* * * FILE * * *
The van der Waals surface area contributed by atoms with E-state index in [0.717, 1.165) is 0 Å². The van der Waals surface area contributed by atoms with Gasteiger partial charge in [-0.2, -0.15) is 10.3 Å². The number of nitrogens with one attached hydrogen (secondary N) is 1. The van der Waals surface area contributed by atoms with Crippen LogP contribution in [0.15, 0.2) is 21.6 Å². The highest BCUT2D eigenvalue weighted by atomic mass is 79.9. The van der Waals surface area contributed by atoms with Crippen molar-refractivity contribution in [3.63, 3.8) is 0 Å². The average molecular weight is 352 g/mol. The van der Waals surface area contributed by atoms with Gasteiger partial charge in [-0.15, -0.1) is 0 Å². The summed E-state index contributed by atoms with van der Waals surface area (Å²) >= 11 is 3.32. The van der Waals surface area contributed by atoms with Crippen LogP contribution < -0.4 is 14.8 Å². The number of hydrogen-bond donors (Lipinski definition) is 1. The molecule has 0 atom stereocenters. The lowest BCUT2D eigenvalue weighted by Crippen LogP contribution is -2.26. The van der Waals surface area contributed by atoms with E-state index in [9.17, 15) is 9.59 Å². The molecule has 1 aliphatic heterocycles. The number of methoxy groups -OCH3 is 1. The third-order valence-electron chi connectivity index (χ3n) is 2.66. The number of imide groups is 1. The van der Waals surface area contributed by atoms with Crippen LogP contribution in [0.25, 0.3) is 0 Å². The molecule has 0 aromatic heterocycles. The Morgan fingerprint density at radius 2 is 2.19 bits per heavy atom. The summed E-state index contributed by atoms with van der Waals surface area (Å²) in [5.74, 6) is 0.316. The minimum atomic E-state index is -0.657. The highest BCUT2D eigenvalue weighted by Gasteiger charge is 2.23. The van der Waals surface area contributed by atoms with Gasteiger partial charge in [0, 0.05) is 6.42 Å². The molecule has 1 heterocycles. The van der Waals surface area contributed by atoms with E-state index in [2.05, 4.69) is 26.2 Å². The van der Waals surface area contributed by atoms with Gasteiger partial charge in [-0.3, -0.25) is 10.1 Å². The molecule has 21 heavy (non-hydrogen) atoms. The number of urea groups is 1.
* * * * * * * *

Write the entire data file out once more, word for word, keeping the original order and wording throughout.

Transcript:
The van der Waals surface area contributed by atoms with E-state index in [0.717, 1.165) is 0 Å². The van der Waals surface area contributed by atoms with Gasteiger partial charge in [-0.2, -0.15) is 10.3 Å². The number of nitrogens with one attached hydrogen (secondary N) is 1. The van der Waals surface area contributed by atoms with Crippen LogP contribution in [0.15, 0.2) is 21.6 Å². The highest BCUT2D eigenvalue weighted by atomic mass is 79.9. The van der Waals surface area contributed by atoms with Crippen molar-refractivity contribution in [3.63, 3.8) is 0 Å². The average molecular weight is 352 g/mol. The van der Waals surface area contributed by atoms with Gasteiger partial charge in [-0.15, -0.1) is 0 Å². The summed E-state index contributed by atoms with van der Waals surface area (Å²) >= 11 is 3.32. The van der Waals surface area contributed by atoms with Crippen LogP contribution < -0.4 is 14.8 Å². The number of hydrogen-bond donors (Lipinski definition) is 1. The molecule has 0 atom stereocenters. The lowest BCUT2D eigenvalue weighted by Crippen LogP contribution is -2.26. The van der Waals surface area contributed by atoms with E-state index in [9.17, 15) is 9.59 Å². The molecule has 1 aliphatic heterocycles. The number of methoxy groups -OCH3 is 1. The third-order valence-electron chi connectivity index (χ3n) is 2.66. The number of imide groups is 1. The van der Waals surface area contributed by atoms with Crippen LogP contribution in [0.25, 0.3) is 0 Å². The molecule has 0 aromatic heterocycles. The Morgan fingerprint density at radius 2 is 2.19 bits per heavy atom. The summed E-state index contributed by atoms with van der Waals surface area (Å²) in [5.74, 6) is 0.316. The minimum atomic E-state index is -0.657. The highest BCUT2D eigenvalue weighted by Gasteiger charge is 2.23. The van der Waals surface area contributed by atoms with Gasteiger partial charge in [0, 0.05) is 6.42 Å². The molecule has 1 heterocycles. The van der Waals surface area contributed by atoms with E-state index in [2.05, 4.69) is 26.2 Å². The van der Waals surface area contributed by atoms with Gasteiger partial charge in [-0.3, -0.25) is 10.1 Å². The molecule has 21 heavy (non-hydrogen) atoms. The number of urea groups is 1.